11. Personally, I count the “employer’s share” since it’s part of your payroll allocation. So, the SS contribution is more like 12.4%, although you don’t see half of it on your check unless you’re self-employed, in which case you see the whole thing.

  12. Don’t think of it was an investment or insurance or welfare. It simply is a necessary tax — money spent to avoid a revolution where the non-saver majority take your assets by force. Remember the historic backdrop to Social Security. Other nations responded to the economic conditions of the early 20th century with communist and fascist dictatorships. Don’t be naive and believe it would have never happen here due to our traditions and beliefs. All that go out the window when consumers can’t delude themselves with spending.

  13. I think Independent George is wrong concerning the distribution of benefits. The formula by which the benefit payment amount is calculated is heavily weighted to lower income wage earners. According to, the formula is:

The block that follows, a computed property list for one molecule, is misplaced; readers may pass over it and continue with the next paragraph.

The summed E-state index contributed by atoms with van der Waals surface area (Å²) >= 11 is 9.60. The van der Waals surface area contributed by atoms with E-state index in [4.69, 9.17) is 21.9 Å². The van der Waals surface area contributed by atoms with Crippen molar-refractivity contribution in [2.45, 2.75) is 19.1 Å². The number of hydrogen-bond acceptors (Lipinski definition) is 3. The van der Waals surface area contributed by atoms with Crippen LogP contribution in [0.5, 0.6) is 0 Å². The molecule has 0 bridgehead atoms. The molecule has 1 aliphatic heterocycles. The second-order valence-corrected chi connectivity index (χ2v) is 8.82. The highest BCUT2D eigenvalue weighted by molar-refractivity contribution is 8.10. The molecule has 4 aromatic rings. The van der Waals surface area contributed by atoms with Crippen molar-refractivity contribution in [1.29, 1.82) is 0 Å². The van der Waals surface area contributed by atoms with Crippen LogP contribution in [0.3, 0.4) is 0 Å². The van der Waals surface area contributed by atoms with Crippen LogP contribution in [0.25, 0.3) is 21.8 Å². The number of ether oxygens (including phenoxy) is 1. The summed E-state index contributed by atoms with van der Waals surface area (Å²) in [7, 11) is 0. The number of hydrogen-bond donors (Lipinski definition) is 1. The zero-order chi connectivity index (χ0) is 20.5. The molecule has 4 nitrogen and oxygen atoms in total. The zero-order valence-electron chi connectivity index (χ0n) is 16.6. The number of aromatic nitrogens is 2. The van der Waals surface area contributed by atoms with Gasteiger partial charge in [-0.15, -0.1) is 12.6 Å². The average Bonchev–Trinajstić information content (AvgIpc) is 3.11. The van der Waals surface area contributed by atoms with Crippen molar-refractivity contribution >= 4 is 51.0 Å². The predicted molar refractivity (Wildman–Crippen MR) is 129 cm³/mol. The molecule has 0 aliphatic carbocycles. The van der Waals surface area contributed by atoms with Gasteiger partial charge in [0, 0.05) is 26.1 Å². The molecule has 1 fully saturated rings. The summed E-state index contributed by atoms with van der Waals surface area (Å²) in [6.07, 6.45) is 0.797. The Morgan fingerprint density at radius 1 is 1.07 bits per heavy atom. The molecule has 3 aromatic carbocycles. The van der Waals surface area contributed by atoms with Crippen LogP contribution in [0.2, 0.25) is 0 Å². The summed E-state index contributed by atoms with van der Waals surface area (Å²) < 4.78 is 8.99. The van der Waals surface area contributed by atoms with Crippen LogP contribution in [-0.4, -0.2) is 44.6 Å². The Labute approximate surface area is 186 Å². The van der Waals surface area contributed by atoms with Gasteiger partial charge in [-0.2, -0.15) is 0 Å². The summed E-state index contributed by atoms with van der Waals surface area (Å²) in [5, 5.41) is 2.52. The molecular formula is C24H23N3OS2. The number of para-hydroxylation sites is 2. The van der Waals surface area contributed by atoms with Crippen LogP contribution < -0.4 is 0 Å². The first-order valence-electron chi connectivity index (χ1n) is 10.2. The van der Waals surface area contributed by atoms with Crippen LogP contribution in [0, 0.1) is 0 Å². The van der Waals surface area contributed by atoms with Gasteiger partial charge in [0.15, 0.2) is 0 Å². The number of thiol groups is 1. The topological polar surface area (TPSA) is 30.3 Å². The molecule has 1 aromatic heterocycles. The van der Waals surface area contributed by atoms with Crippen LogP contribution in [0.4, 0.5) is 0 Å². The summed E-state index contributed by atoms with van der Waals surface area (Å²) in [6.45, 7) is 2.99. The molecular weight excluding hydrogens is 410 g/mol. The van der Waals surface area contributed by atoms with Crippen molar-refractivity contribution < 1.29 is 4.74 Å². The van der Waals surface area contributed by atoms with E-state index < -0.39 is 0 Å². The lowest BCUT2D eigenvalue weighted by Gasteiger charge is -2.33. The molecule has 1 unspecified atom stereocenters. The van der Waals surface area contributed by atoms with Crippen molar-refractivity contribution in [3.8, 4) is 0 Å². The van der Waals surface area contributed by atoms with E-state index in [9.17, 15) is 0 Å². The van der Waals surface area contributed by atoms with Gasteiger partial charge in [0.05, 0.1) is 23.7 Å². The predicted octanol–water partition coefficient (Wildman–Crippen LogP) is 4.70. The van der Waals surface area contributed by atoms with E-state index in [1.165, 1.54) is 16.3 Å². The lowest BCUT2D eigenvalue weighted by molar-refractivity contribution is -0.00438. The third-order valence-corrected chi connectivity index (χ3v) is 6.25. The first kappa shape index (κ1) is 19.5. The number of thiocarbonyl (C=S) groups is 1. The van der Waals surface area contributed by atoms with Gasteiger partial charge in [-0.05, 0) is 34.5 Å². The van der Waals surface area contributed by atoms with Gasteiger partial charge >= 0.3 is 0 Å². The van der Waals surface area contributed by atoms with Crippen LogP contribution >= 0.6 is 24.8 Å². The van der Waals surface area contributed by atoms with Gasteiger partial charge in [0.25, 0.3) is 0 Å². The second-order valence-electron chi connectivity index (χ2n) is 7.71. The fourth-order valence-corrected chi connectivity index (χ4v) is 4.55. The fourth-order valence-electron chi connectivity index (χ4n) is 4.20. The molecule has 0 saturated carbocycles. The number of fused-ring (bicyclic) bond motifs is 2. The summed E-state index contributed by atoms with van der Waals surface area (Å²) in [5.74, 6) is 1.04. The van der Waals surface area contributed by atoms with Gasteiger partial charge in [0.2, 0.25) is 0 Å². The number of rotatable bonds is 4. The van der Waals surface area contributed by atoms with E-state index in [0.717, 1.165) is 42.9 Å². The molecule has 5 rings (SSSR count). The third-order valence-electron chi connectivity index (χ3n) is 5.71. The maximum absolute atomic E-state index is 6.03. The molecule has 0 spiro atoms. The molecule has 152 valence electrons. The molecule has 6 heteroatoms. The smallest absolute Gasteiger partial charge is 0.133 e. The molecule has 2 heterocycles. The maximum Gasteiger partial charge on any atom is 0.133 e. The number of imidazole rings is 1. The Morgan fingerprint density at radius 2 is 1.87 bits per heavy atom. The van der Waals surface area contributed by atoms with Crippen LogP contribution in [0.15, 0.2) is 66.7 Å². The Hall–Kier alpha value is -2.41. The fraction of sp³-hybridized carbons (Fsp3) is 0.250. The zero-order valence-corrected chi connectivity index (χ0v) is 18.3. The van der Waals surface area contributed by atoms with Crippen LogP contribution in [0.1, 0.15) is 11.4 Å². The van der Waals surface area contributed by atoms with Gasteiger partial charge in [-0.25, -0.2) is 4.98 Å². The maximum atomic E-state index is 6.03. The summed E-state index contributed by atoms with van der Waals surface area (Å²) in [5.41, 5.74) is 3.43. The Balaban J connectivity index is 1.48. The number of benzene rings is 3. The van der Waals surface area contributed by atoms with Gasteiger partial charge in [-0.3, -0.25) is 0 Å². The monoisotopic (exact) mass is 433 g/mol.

For an individual who first becomes eligible for old-age insurance benefits or disability insurance benefits in 2007, or who dies in 2007 before becoming eligible for benefits, his/her primary insurance amount will be the sum of:

    (a) 90 percent of the first $680 of his/her average indexed monthly earnings, plus
    (b) 32 percent of his/her average indexed monthly earnings over $680 and through $4,100, plus
    (c) 15 percent of his/her average indexed monthly earnings over $4,100 and not exceeding $8,125.

    If my calculations are correct, someone with an annual income of $20,000 whose income has just kept up with inflation for the past 35 years, would receive benefits of $16,097, which would replace 80% of his or her income. Someone who has earned at or above the maximum covered earnings ($97,500 this year) would receive a maximum benefit of $27,722. Here is a table of replacement rates: